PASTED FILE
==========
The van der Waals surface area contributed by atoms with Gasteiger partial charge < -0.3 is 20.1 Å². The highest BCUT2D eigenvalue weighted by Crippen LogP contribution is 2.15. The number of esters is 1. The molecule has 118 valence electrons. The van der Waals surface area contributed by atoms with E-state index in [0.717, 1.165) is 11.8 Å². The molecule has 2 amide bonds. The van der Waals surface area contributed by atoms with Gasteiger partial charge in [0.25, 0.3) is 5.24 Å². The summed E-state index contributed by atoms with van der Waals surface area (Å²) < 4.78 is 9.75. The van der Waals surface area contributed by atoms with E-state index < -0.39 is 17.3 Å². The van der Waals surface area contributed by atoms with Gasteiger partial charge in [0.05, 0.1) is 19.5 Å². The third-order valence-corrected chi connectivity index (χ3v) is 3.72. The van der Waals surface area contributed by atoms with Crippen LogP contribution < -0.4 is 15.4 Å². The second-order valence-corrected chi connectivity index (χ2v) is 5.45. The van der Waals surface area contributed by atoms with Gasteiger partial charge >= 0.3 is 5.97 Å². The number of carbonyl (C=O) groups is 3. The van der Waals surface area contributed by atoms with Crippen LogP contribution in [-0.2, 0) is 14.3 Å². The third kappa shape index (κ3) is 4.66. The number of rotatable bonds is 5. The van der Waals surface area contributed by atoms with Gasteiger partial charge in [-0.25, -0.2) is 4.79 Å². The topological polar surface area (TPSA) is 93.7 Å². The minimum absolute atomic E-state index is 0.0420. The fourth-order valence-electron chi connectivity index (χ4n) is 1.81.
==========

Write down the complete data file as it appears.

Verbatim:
The van der Waals surface area contributed by atoms with Gasteiger partial charge < -0.3 is 20.1 Å². The highest BCUT2D eigenvalue weighted by Crippen LogP contribution is 2.15. The number of esters is 1. The molecule has 118 valence electrons. The van der Waals surface area contributed by atoms with E-state index in [0.717, 1.165) is 11.8 Å². The molecule has 2 amide bonds. The van der Waals surface area contributed by atoms with Gasteiger partial charge in [0.25, 0.3) is 5.24 Å². The summed E-state index contributed by atoms with van der Waals surface area (Å²) < 4.78 is 9.75. The van der Waals surface area contributed by atoms with E-state index < -0.39 is 17.3 Å². The van der Waals surface area contributed by atoms with Gasteiger partial charge in [0.05, 0.1) is 19.5 Å². The third-order valence-corrected chi connectivity index (χ3v) is 3.72. The van der Waals surface area contributed by atoms with Crippen LogP contribution < -0.4 is 15.4 Å². The second-order valence-corrected chi connectivity index (χ2v) is 5.45. The van der Waals surface area contributed by atoms with Gasteiger partial charge >= 0.3 is 5.97 Å². The number of carbonyl (C=O) groups is 3. The van der Waals surface area contributed by atoms with Crippen LogP contribution in [-0.2, 0) is 14.3 Å². The third kappa shape index (κ3) is 4.66. The number of rotatable bonds is 5. The van der Waals surface area contributed by atoms with Gasteiger partial charge in [-0.25, -0.2) is 4.79 Å². The topological polar surface area (TPSA) is 93.7 Å². The minimum absolute atomic E-state index is 0.0420. The fourth-order valence-electron chi connectivity index (χ4n) is 1.81.